Dominica's Nation Station celebrates its 50th Anniversary; now is the time to privatize the corporation
The year was 1971. Dominica, having attained associated statehood four years earlier on 1 March, 1967, was trying to determine its identity, with Edward Oliver LeBlanc, the island's first premier, guiding the ship.
LeBlanc had survived attempts within his Dominica Labour Party (DLP) a year earlier to oust him – which resulted in a split within the party - and had led his Leblanc Labour Party to victory in the 1970 general election, winning eight of the eleven seats at stake. But his grip on power had been weakened.
Back then, broadcasting in Dominica was limited to 15 minutes of news done from a small room at the back of the public library in Roseau and aired on the Windward Islands Broadcasting Service (WIBS), the Grenada-based short-wave radio network that linked the four Windward Islands.
But with the Grenadian leader, Eric Gairy, "basically commandeering WIBS as if it was the national radio station of Grenada", according to the noted historian Lennox Honychurch, LeBlanc decided as early as 1969 to launch a national radio station, run by the premier's office. Radio Dominica went on air on 1 November, 1971.
"The station originally was supposed to have started November 1, 1970," recalls Denis Joseph, Radio Dominica's first paid employee, who was hired to establish a sales office.
The first announcers were Alvin Knight and Joan Seaman (now Prevost), with Honychurch as a reporter and Jeff Charles as manager. The pioneers who spoke to The Sun avoided criticism of the standard of work produced by today's broadcasters, however, they all agreed that when they began 50 years ago, there was a high degree of attention placed on top quality output.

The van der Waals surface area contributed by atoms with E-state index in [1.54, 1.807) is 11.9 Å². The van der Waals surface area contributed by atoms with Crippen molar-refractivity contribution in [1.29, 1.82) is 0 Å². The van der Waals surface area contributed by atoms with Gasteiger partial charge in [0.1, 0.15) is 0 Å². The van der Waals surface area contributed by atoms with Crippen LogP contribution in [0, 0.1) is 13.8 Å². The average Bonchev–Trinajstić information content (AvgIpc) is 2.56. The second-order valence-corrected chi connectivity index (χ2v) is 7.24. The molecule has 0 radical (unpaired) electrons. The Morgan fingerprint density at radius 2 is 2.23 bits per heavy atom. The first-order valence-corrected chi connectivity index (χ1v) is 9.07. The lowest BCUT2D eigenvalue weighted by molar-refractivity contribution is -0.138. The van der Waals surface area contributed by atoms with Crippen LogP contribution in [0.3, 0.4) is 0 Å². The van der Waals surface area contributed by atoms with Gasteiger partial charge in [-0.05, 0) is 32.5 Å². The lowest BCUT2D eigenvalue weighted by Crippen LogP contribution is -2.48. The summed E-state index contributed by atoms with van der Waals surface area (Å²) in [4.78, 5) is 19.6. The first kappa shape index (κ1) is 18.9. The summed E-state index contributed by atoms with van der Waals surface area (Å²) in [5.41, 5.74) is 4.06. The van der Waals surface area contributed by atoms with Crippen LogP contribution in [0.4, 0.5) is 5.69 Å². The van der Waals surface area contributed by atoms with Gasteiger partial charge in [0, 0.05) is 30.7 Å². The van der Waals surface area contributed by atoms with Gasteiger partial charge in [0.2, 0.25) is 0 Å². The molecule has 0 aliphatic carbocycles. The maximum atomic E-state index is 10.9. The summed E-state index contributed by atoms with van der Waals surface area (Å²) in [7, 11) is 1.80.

"Jeff Charles . . . was a stickler for good radio. In other words, good radio meaning proper English, punctuality, having a certain theme to your programming and so on," states Joseph, who went on to manage the station twice, and became one of the most recognisable voices in the country. "In those days the people of Dominica demanded proper radio - I mean they didn't want anybody on the radio who couldn't speak properly or quite a lot of gaps in the production, and that was how it was."
While a lot has changed at the radio station over the years – including the fact that it became a statutory corporation in 1975 and has since been known as DBS Radio – the tight control of the flow of information by various Labour governments remains a constant.
Both LeBlanc and his successor, Patrick John – who became premier after LeBlanc quit in July 1974 – kept a tight lid on things and kept out the opposition's voice.
"We were essentially a voice of the government. So every news item [had to present the government in a positive light] and even when it became a corporation, there was no opening for the opposition voice; you could not carry news items related to the opposition," states Honychurch, adding that there was some relaxation after the Dominica Freedom Party assumed office in 1980.
Many observers will point out the striking similarities between then and now, as today's opposition cries foul over limited access to the 'national station', particularly at election time. And as the station prepares to enter its 51st year, its privatisation becomes a topic of discussion about its future.